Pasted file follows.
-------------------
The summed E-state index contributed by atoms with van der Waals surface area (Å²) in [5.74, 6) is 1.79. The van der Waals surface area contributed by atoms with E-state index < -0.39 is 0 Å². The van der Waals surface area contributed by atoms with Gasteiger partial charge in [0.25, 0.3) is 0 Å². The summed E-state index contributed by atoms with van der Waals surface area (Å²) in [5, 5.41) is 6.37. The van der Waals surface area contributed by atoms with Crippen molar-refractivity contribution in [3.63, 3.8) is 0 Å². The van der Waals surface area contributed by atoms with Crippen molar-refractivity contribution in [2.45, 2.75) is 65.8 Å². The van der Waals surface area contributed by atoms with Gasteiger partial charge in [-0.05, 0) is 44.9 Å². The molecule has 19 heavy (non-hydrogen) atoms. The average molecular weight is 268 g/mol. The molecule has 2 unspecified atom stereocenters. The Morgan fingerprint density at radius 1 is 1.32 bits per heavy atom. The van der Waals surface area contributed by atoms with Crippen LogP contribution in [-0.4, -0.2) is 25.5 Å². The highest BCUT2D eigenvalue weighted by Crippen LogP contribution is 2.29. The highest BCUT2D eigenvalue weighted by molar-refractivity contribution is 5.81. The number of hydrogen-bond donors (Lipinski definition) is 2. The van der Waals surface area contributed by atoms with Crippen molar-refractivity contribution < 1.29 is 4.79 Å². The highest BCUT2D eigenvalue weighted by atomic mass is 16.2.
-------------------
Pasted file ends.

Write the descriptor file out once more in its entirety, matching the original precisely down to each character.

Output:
The summed E-state index contributed by atoms with van der Waals surface area (Å²) in [5.74, 6) is 1.79. The van der Waals surface area contributed by atoms with E-state index < -0.39 is 0 Å². The van der Waals surface area contributed by atoms with Gasteiger partial charge in [0.25, 0.3) is 0 Å². The summed E-state index contributed by atoms with van der Waals surface area (Å²) in [5, 5.41) is 6.37. The van der Waals surface area contributed by atoms with Crippen molar-refractivity contribution in [3.63, 3.8) is 0 Å². The van der Waals surface area contributed by atoms with Crippen molar-refractivity contribution in [2.45, 2.75) is 65.8 Å². The van der Waals surface area contributed by atoms with Gasteiger partial charge in [-0.05, 0) is 44.9 Å². The molecule has 19 heavy (non-hydrogen) atoms. The average molecular weight is 268 g/mol. The molecule has 2 unspecified atom stereocenters. The Morgan fingerprint density at radius 1 is 1.32 bits per heavy atom. The van der Waals surface area contributed by atoms with Crippen LogP contribution in [-0.4, -0.2) is 25.5 Å². The highest BCUT2D eigenvalue weighted by Crippen LogP contribution is 2.29. The highest BCUT2D eigenvalue weighted by molar-refractivity contribution is 5.81. The number of hydrogen-bond donors (Lipinski definition) is 2. The van der Waals surface area contributed by atoms with Crippen molar-refractivity contribution < 1.29 is 4.79 Å². The highest BCUT2D eigenvalue weighted by atomic mass is 16.2.